Ova Aren't "Eggs"

Ova should not be called "eggs."

We don't call sperm "seed," even though that's what "sperma" means in Greek. That's because spermatozoa aren't seeds, they're gametes, analogous to pollen, not to acorns. Using the word "egg" to mean ovum is the same error as calling sperm "seed." Eggs and seeds are embryos, not gametes.

An egg, like bird's egg, is analogous not to an ovum but to a fetus. We should think off the fetus as in a soft-shelled, water-filled egg. The amniotic sac is the surface of the egg. A mother's water breaking is her fetus hatching. (Whether it's better to say that an unhatched animal "is in an egg" or "is an egg" is a separate issue.)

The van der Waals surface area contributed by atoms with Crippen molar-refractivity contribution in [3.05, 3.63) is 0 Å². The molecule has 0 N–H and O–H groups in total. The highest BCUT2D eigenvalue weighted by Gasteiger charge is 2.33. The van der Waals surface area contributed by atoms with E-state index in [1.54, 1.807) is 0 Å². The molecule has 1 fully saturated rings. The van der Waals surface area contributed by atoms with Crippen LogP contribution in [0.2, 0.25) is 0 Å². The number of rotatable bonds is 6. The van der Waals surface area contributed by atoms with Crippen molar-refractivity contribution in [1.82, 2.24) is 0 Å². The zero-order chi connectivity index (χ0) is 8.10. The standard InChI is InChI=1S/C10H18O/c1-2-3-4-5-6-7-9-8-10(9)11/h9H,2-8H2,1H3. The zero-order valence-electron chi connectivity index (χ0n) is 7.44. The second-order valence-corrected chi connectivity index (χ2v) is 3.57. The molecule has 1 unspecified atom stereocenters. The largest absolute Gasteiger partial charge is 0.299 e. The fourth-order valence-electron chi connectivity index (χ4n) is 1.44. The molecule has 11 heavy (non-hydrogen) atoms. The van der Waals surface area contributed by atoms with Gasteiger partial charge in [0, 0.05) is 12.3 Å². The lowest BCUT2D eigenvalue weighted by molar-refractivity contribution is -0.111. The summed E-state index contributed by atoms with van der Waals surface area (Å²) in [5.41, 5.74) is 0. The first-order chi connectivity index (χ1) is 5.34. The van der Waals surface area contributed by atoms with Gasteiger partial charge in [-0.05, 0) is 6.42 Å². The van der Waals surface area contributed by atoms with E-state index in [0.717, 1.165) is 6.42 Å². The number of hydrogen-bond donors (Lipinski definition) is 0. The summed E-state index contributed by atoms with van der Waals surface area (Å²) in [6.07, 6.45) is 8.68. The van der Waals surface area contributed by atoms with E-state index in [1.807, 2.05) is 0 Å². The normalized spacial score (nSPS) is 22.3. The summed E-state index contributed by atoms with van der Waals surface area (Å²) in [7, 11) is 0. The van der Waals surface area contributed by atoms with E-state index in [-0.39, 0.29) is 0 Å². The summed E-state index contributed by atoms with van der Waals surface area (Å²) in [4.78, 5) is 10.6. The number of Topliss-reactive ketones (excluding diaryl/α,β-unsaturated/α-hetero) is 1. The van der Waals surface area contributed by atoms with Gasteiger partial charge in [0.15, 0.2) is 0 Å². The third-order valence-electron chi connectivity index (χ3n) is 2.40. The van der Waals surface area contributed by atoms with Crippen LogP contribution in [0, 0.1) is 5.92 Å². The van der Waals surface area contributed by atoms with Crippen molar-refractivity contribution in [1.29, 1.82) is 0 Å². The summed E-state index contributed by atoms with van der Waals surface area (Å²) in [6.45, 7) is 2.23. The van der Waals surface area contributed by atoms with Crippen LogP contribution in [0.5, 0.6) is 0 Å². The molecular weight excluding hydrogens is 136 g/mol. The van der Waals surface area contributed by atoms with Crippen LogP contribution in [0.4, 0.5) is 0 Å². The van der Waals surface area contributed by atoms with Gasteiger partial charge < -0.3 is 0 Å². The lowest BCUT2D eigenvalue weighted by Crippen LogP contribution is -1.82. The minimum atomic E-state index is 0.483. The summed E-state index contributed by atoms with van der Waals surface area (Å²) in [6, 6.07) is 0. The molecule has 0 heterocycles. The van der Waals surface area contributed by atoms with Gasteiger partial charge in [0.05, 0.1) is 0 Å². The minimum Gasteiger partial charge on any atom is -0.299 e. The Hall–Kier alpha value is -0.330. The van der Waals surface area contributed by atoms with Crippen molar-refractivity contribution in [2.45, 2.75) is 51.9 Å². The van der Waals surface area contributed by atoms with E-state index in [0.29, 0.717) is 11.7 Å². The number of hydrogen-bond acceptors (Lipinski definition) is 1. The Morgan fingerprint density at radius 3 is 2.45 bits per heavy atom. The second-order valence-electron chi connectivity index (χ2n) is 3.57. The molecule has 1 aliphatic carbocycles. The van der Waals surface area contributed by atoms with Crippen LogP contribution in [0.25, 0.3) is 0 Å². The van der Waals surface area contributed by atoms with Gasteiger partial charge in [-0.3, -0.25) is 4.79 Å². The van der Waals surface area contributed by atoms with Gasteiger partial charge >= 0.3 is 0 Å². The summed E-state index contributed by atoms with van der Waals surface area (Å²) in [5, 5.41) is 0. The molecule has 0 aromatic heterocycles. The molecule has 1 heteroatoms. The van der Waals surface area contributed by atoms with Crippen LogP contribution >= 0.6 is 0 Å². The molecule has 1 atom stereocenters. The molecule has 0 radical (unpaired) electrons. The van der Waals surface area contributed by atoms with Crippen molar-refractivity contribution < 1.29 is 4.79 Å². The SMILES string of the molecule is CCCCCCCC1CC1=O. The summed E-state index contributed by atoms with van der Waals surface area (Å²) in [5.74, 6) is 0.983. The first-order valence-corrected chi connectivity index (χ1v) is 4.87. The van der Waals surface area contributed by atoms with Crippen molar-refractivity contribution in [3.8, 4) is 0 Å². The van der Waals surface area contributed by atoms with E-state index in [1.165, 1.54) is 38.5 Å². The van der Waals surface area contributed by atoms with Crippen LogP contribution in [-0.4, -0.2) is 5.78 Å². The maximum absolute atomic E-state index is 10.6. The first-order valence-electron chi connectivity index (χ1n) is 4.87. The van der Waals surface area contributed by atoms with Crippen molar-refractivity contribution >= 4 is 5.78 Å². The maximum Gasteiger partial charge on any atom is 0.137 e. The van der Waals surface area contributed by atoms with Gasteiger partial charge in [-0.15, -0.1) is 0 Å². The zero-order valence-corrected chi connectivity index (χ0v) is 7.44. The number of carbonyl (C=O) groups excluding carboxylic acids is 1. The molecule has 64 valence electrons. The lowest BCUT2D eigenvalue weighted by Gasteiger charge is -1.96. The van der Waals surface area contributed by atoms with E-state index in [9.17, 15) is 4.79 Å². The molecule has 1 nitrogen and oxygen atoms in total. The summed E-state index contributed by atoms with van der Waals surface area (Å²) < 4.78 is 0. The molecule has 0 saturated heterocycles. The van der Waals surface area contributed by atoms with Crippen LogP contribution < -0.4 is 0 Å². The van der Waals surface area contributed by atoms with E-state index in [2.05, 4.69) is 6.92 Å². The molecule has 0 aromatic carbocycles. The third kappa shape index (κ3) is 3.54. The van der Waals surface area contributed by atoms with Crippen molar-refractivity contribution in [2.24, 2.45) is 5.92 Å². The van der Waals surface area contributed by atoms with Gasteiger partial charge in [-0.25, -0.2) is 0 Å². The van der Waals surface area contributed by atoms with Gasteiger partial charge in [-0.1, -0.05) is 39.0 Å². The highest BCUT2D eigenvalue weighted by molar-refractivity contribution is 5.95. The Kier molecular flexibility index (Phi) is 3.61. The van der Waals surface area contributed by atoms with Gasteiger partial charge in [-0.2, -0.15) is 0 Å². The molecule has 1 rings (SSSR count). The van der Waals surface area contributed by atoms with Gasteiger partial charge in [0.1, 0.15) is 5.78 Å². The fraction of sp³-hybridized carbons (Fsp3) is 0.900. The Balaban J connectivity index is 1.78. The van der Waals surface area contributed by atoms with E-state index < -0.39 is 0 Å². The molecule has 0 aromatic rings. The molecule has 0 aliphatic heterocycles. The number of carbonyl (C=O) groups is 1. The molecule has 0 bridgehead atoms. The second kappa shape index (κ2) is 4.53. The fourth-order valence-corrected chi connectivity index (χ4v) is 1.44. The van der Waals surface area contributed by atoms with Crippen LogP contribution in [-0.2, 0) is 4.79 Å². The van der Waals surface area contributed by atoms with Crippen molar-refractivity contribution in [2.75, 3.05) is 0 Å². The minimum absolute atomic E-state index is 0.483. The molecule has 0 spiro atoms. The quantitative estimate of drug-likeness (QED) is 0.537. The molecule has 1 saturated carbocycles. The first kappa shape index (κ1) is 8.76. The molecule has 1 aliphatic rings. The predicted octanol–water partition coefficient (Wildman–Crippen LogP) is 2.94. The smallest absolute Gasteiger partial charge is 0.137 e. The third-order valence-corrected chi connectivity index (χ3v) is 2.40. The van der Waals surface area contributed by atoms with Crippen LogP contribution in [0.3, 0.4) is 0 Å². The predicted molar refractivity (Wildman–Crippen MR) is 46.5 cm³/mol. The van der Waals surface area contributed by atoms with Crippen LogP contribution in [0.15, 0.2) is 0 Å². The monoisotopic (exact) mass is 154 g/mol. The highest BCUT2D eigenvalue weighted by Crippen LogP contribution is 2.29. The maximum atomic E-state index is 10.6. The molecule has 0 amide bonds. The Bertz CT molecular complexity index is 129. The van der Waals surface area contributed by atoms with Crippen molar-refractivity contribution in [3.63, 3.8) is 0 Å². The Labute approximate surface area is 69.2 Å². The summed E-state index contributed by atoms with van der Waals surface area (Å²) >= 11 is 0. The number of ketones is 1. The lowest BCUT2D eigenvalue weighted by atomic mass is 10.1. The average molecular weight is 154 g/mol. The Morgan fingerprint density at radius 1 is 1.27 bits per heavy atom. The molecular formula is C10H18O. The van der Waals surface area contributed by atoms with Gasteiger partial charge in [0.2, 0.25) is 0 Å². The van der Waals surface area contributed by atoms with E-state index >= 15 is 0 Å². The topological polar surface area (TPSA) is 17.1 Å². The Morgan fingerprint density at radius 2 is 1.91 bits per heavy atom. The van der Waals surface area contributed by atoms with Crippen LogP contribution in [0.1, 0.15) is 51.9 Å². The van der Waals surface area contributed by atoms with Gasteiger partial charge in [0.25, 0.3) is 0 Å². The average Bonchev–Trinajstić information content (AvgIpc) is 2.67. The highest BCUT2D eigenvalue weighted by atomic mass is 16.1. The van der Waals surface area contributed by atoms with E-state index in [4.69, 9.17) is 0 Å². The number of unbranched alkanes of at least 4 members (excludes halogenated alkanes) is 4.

It's a point of pride for humans that we're not hatched from eggs, as "lesser" creatures are. Back when we thought of ourselves as specially created apart from animals, the idea that we don't come from eggs made sense. Now that we see that we're evolved animals like all the other animals with which we share the globe, it only makes sense that we come from eggs like all the other animals. We mammals may have the special tricks of incubating the egg internally and letting the fetus feed itself with its placenta, but an egg is an egg (and not an ovum).

July 2001